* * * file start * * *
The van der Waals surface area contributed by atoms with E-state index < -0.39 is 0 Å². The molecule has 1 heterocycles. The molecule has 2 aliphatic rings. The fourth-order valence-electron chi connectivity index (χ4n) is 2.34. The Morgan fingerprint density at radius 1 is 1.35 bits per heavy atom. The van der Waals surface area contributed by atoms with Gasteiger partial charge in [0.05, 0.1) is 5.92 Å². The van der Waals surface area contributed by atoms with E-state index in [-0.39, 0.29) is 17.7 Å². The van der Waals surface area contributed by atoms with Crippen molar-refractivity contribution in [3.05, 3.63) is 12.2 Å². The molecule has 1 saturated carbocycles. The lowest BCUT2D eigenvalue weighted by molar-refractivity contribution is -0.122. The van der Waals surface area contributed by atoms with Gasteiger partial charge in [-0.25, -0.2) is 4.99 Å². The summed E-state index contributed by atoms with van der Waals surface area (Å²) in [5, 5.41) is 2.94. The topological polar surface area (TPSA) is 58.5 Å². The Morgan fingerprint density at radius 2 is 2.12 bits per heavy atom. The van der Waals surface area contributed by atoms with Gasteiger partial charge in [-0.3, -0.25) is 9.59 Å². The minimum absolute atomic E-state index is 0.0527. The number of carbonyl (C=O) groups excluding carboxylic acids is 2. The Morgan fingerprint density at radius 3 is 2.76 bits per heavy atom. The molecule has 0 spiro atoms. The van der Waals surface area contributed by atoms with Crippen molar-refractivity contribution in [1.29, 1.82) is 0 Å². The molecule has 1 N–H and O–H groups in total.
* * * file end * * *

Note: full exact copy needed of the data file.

The van der Waals surface area contributed by atoms with E-state index < -0.39 is 0 Å². The molecule has 1 heterocycles. The molecule has 2 aliphatic rings. The fourth-order valence-electron chi connectivity index (χ4n) is 2.34. The Morgan fingerprint density at radius 1 is 1.35 bits per heavy atom. The van der Waals surface area contributed by atoms with Gasteiger partial charge in [0.05, 0.1) is 5.92 Å². The van der Waals surface area contributed by atoms with E-state index in [-0.39, 0.29) is 17.7 Å². The van der Waals surface area contributed by atoms with Crippen molar-refractivity contribution in [3.05, 3.63) is 12.2 Å². The molecule has 1 saturated carbocycles. The lowest BCUT2D eigenvalue weighted by molar-refractivity contribution is -0.122. The van der Waals surface area contributed by atoms with Gasteiger partial charge in [-0.25, -0.2) is 4.99 Å². The summed E-state index contributed by atoms with van der Waals surface area (Å²) in [5, 5.41) is 2.94. The topological polar surface area (TPSA) is 58.5 Å². The Morgan fingerprint density at radius 2 is 2.12 bits per heavy atom. The van der Waals surface area contributed by atoms with Gasteiger partial charge in [-0.3, -0.25) is 9.59 Å². The minimum absolute atomic E-state index is 0.0527. The number of carbonyl (C=O) groups excluding carboxylic acids is 2. The Morgan fingerprint density at radius 3 is 2.76 bits per heavy atom. The molecule has 0 spiro atoms. The van der Waals surface area contributed by atoms with Crippen molar-refractivity contribution in [1.29, 1.82) is 0 Å². The molecule has 1 N–H and O–H groups in total.